Over the years I have heard folks from the UK comment about the phrase “Mad Dogs and Englishmen.” I first heard the expression when Joe Cocker went on tour with his rock and roll (and blues) group, Mad Dogs and Englishmen which included many famous British rock ‘n roll artists including Leon Russell and Rita Coolidge, former members of the group Delaney and Bonnie. For a long time I was clueless as to its origins.
I found an interesting review of the album Mad Dogs and Englishmen on Amazon. I especially enjoyed this rockin’ video performance of “The Letter” by Joe Cocker backed up by the Mad Dogs. Note the cool but “savage” looking Leon Russell on the piano with his trademark long hair and top hat… Joe Cocker singing of course – hard core rock ‘n roll at its finest–60’s style!
After looking at some more videos of Joe Cocker I got curious and did some searching and found this The Tough Road Taking Jethro To Top In U.S do a find down the page for “DEPRESSED” and read a bit about their Kansas and Texas tours. One phrase I found quite interesting was “Kansas and the mid-west, like Texas which we were to visit later, are somewhat depressed areas for rock, being anything up to a year behind New York and the West Coast…So it was that three of Britain’s top groups — Jehro Tull, Fleetwood Mac and Joe Cocker — turned up at the unfriendly Soldiers And Sailors Auditorium in miserable Kansas in an effort to open up new territory for rock…In the auditorium burly cops, with guns in hip holsters, were stationed at various points in the hall — a sight that was later to become familiar in Texas. In both States there was a noticeable feeling of hostility in the air…”
There were a lot of traveling gigs going on from ’69 into the early ’70’s. This autographed handbill from December 1969, describes a concert called “The Pride Of England” where Houstonians were treated to Jethro Tull, Joe Cocker And Fleetwood Mac–All At The Same Show! I was at this Houston concert, among many, during the time I lived there…
So where did the phrase “Mad Dogs and Englishmen” come from? I later found out that the ’60’s musical group took their name from a poem and song written by Noel Coward who is “an English playwright, composer, director, actor and singer, known for his wit, (and) flamboyance…”
I found out some background on the the original Mad Dogs and Englishmen which states it was a “song written by Noël Coward and first performed in 1931.”
I then found another page with the full lyrics to the tune:
In tropical climes there are certain times of day
When all the citizens retire,
to tear their clothes off and perspire.
It’s one of those rules that the biggest fools obey,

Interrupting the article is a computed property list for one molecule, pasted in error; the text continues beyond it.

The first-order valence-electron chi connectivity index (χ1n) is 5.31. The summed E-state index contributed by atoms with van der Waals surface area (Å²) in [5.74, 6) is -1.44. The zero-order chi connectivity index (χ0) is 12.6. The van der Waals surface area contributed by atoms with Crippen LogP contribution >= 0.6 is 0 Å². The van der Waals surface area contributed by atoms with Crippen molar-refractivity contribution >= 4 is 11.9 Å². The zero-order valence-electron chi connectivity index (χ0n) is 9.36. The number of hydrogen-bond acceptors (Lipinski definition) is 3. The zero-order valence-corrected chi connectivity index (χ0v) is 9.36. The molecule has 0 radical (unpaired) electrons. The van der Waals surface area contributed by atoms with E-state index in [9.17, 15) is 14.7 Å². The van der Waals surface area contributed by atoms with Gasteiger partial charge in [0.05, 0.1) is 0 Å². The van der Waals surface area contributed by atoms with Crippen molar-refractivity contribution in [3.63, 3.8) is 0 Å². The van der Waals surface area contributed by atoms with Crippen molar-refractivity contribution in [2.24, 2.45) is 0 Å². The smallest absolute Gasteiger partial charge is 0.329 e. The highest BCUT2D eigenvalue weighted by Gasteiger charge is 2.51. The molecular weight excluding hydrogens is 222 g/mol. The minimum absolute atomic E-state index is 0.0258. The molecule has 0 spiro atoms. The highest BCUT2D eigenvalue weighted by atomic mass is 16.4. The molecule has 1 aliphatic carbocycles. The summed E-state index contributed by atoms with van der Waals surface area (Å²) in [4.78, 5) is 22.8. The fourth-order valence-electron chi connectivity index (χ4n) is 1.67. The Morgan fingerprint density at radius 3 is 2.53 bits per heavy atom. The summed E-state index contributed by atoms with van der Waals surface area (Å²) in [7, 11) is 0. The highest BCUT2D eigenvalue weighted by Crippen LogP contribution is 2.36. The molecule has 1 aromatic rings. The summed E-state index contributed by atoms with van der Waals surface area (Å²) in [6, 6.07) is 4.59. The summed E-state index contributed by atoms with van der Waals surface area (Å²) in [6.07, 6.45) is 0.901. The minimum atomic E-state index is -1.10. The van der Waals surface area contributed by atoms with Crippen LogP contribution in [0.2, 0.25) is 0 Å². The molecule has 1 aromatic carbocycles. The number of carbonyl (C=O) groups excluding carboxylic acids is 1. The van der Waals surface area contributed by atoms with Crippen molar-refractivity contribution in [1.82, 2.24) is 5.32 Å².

Because the sun is much too sultry and one must avoid
its ultry-violet ray —
The natives grieve when the white men leave their huts,
Because they’re obviously, absolutely nuts
Mad dogs and Englishmen go out in the midday sun.
The Japanese don’t care to, the Chinese wouldn’t dare to,
Hindus and Argentines sleep firmly from twelve to one,
But Englishmen detest a siesta,
In the Philippines there are lovely screens,
to protect you from the glare,
In the Malay states there are hats like plates,
which the Britishers won’t wear,
At twelve noon the natives swoon, and
no further work is done –
But Mad Dogs and Englishmen go out in the midday sun.
It’s such a surprise for the Eastern eyes to see,
That though the British are effete,
they’re quite impervious to heat,
When the white man rides, every native hides in glee,
Because the simple creatures hope he will
impale his solar topee on a tree.
It seems such a shame that when the English claim the earth
That they give rise to such hilarity and mirth –
Mad Dogs and Englishmen go out in the midday sun.
The toughest Burmese bandit can never understand it.
In Rangoon the heat of noon is just what the natives shun.
They put their scotch or rye down, and lie down.
In the jungle town where the sun beats down,
to the rage of man or beast,
The English garb of the English sahib merely gets a bit more creased.
In Bangkok, at twelve o’clock, they foam at the mouth and run,
But mad dogs and Englishmen go out in the midday sun.
Mad Dogs and Englishmen, go out in the midday sun.
The smallest Malay rabbit deplores this stupid habit.
In Hong Kong, they strike a gong, and fire off a noonday gun.
To reprimand each inmate, who’s in late.
In the mangrove swamps where the python romps
there is peace from twelve till two.
Even caribous lie down and snooze, for there’s nothing else to do.
In Bengal, to move at all, is seldom if ever done,
But mad dogs and Englishmen go out in the midday sun.–